We open with some convention theatrics. A couple of news voices are talking in the background about the three-way split among the Democratic contenders, while we see little blips of convention preparation -- the lights going on in the hall, delegates with funny hats going through the metal detectors, memorabilia being laid out for sale by vendors. Shockingly, they show us the logos of some rival news organizations, ending NBC/MSNBC/CNBC's near-monopoly of The West Wing broadcast news business.
The opening montage continues, but now it's intermixed with shots of Leo, Josh, Will, and some other campaign types sitting around a conference table hashing out the schedule. Will and Josh are, needless to say, bickering like little children. One of our themes is introduced when Leo informs everyone that the networks want the balloting to happen in prime time. They figure that the preliminaries -- you know, voting on the rules and the platform, recognizing each delegation -- will be enough to fill up the day until then. Oh, Annabeth is standing over Leo's shoulder, watching the proceedings. Someone should get her a little stool to stand on so she can see. Josh asks what time Jed is speaking on the first night (which is also identified as "tomorrow night," and which is the traditional night for departing presidents), and Leo tells everyone that Jed is not going to speak until a nominee has been selected. Oh, Donna's there too. But she's sitting, which is why I missed her. They start to bicker over the order the candidates will speak before the first ballot. Look! There's Bram, skulking behind a television. Already I can tell I'm going to enjoy this one. Election junkies will be happy to hear that Bingo Bob won twenty-five primaries and/or caucuses, while Santos won all of the big states (California, Texas, Florida, Pennsylvania, and Illinois) except for New York.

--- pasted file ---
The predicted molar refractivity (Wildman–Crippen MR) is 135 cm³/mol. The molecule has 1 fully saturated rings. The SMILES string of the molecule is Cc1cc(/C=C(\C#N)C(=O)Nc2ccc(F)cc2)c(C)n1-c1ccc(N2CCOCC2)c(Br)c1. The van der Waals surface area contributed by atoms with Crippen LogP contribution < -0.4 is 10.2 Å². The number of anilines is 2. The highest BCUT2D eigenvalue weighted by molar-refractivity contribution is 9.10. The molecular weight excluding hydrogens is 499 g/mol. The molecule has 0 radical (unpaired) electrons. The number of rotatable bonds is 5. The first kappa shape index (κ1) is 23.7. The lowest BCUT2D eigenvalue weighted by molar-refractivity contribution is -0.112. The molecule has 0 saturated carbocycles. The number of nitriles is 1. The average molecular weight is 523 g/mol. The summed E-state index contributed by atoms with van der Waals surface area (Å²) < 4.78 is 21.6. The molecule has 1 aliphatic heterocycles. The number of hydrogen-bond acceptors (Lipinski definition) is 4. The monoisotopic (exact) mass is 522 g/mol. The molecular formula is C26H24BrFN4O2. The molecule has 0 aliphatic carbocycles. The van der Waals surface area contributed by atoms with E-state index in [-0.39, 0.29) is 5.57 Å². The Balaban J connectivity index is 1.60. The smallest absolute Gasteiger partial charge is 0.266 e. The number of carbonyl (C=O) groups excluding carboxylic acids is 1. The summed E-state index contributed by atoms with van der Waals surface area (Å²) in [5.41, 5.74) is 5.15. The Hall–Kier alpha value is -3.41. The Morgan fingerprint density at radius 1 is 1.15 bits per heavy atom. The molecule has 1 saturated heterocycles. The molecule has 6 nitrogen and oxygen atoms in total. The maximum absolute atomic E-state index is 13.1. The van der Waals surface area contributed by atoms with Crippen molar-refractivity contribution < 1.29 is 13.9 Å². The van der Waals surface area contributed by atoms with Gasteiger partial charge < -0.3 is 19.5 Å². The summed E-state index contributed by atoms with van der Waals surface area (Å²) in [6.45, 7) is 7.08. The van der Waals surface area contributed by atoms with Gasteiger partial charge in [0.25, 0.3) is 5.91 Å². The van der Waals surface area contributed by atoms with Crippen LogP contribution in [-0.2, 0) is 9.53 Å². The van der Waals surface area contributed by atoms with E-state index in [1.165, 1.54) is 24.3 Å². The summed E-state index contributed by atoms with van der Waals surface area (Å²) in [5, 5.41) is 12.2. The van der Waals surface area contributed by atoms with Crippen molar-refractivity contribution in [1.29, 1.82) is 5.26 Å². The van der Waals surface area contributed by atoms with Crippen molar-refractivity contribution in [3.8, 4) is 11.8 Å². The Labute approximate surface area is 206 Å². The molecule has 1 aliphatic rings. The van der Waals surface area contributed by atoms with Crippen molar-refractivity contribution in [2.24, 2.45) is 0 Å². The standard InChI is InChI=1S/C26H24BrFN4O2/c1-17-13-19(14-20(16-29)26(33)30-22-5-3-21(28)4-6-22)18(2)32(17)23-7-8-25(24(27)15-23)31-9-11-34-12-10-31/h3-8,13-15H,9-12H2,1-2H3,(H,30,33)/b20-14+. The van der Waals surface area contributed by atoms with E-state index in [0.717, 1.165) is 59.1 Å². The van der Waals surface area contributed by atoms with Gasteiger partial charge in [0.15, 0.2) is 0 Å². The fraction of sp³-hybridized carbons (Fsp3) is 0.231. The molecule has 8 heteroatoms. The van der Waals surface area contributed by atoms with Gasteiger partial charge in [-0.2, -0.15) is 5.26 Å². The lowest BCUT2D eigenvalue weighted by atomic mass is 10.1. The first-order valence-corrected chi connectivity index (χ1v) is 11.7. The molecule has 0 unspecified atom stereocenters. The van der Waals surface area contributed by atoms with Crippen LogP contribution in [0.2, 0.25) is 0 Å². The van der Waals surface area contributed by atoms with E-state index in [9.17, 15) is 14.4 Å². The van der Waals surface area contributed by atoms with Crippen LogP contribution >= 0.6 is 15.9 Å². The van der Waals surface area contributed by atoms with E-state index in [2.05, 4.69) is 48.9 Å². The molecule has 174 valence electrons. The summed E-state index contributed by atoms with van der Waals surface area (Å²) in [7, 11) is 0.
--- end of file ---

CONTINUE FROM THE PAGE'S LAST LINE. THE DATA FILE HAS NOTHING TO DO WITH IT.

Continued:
Leo's had enough, telling them that they'll flip a coin. Will cannot resist pointing out that there are three candidates, so a coin-flip really won't work. Leo yells, "Draw straws, pick a number out of a hat, I really don't care." Everyone has the good grace to be silently embarrassed by his or her own pettiness. Or maybe they're just wondering where they would find a hat or some straw in this day and age. Or even how you would go about drawing straws, since nobody has done it in the last forty years. Leo tells them all that Annabeth will be running podium operations. He tells them that every speech needs to be given to her four hours in advance so that she can approve them. Will is outraged at the prospect of censorship, but Leo doesn't back down. Will wonders if Annabeth's going to approve the candidate videos, and Leo says she's not, "because there aren't gonna be any." Thank goodness. There's an art form that reached its zenith with its very first creation ("A Man From Hope," 1992) and went straight downhill from there. Annabeth also wants all speeches limited to ten minutes (as if!), because the networks are serious about refusing to give more than two hours of coverage each night. Annabeth is working some seriously hip black rectangular glasses, by the way. Although I can't figure out why they're tinted, since she's in a pretty dark room. Leo asks if they're done, and of course they are not. Will wants to whine about the assignment of staff rooms -- apparently, the Santos room is closer than the Russell room. More bickering. Leo shuts them up and asks where they are on Veep selection. They both immediately go from brash to sheepish, looking down at their papers and saying that they're almost finished with that. Leo wraps up the meeting, telling them that they want a nominee by the end of the first night, and that he won't tolerate any attacks on any of the contenders. He wants to demonstrate that Democrats can lead the country with maturity. And then he tells them that they'll pick the speaking order using "rock, paper, scissors." My eleven-year-old niece Jaime must not have written this episode, because she knows that rock, paper, scissors can't be used to select a winner from a group of three. She's clearly too smart for this show.